World AIDS Day is observed Dec. 1 each year. The purpose of this day is to raise awareness that human immunodeficiency virus/acquired immunodeficiency syndrome (HIV/AIDS) is still among us. It is also a day to unite with others around the world to prevent HIV, to provide support to individuals with HIV, and to remember those who have lost their life to an HIV-related illness.
Myths surrounding the disease include the disease is no longer a threat, and only targeted populations can get it, such as gay males. Since 1981, HIV has taken the lives of 700,000 Americans, including men, women, and children, and 32 million people worldwide. The United States currently has 1.1 million individuals living with HIV, with 59 percent being 45 years or older in 2019. There are many more are at risk of getting the disease. There have been enormous strides made in HIV/AIDS prevention efforts, treatment, and care since the epidemic began 40 years ago.
Screening and testing are important prevention and treatment efforts, and the CDC recommends anyone between the ages of 13-64 should be tested at least once, and annual testing for individuals at risk for HIV, including:
• Having sex with someone infected with the virus who is not in medical care
• A man having sex with another man (these individuals could benefit from more frequent testing)
• Having more than one sex partner since the last HIV test
• Engaging in sexual activities without condom use
• If an individual is unaware of the sexual history of a sexual partner
• Sharing syringes/needles with others
• Exchanging sex for drugs or money
Testing should be provided at each medical visit for individuals seeking testing for a sexually transmitted infection. Screening should be provided:
• At a medical exam prior to conception to determine HIV status
• At a medical exam for pregnant women
• Routinely for anyone being treated for hepatitis or tuberculosis (TB)
Testing is defined as performing an HIV test for individuals with signs and symptom of HIV or practicing risky behaviors. Screening is defined as performing an HIV test for all individuals within a defined population, such as all pregnant women.
The treatment is constantly evolving, and it took years before medications could make living with HIV/AIDS possible for those that could afford it. The Health Resources and Services Administration, the Centers for Disease Control and Prevention, and the Ryan White Program have diligently worked with experts in pharmacies and the Nevada Department of Health and Human Services to fund services to help individuals diagnosed with HIV get the medical treatment they need.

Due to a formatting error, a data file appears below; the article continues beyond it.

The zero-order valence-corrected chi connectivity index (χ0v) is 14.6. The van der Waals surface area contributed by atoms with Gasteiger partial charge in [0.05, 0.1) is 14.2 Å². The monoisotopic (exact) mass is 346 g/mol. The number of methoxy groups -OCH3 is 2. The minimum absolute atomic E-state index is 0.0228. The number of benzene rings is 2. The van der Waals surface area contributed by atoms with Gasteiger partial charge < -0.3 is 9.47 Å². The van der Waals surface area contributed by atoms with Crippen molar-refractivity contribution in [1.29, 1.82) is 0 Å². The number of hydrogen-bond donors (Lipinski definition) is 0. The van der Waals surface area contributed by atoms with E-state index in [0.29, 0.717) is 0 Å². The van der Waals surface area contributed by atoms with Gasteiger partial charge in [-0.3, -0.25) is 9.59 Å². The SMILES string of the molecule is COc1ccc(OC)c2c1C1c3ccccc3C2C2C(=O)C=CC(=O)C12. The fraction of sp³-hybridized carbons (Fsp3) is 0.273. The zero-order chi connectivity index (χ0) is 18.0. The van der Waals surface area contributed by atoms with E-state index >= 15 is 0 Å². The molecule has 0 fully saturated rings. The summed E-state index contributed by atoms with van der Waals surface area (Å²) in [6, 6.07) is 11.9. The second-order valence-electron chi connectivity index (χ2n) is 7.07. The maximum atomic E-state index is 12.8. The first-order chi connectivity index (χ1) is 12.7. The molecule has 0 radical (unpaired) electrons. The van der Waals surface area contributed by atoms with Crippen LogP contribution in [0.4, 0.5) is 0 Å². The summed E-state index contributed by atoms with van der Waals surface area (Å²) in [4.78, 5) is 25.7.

Developments have been made to reduce an individual’s chance of getting HIV with the introduction of PrEP (pre-exposure medication). In addition, anti-viral medications for individuals that already have HIV/AIDS are available. Individuals with HIV/AIDS taking prescribed medication(s) regularly can live a full life and not spread the disease to others.
It needs to be remembered that individuals diagnosed with HIV/AIDS will always have the disease; however, there are medications to help reduce the risk of spreading or catching the disease and make it possible to live a full life. An HIV diagnosis is no longer a death sentence.
Make an appointment for HIV testing with Carson City Health and Human Services throughout the year by calling 775-887-2195 or visiting us at 900 E. Long St., in Carson City. Staff are available to answer your questions and we have condoms available free of charge.
For information about services and programs available to you through Carson City Health and Human Services, visit our website at www.gethealthycarsoncity.org, or give us a call at 775-887-2190. You can also find us at 900 E. Long St., in Carson City, or follow us on Facebook www.facebook.com/cchhs, X @CCHealthEd, or Instagram @GetHealthCarsonCity.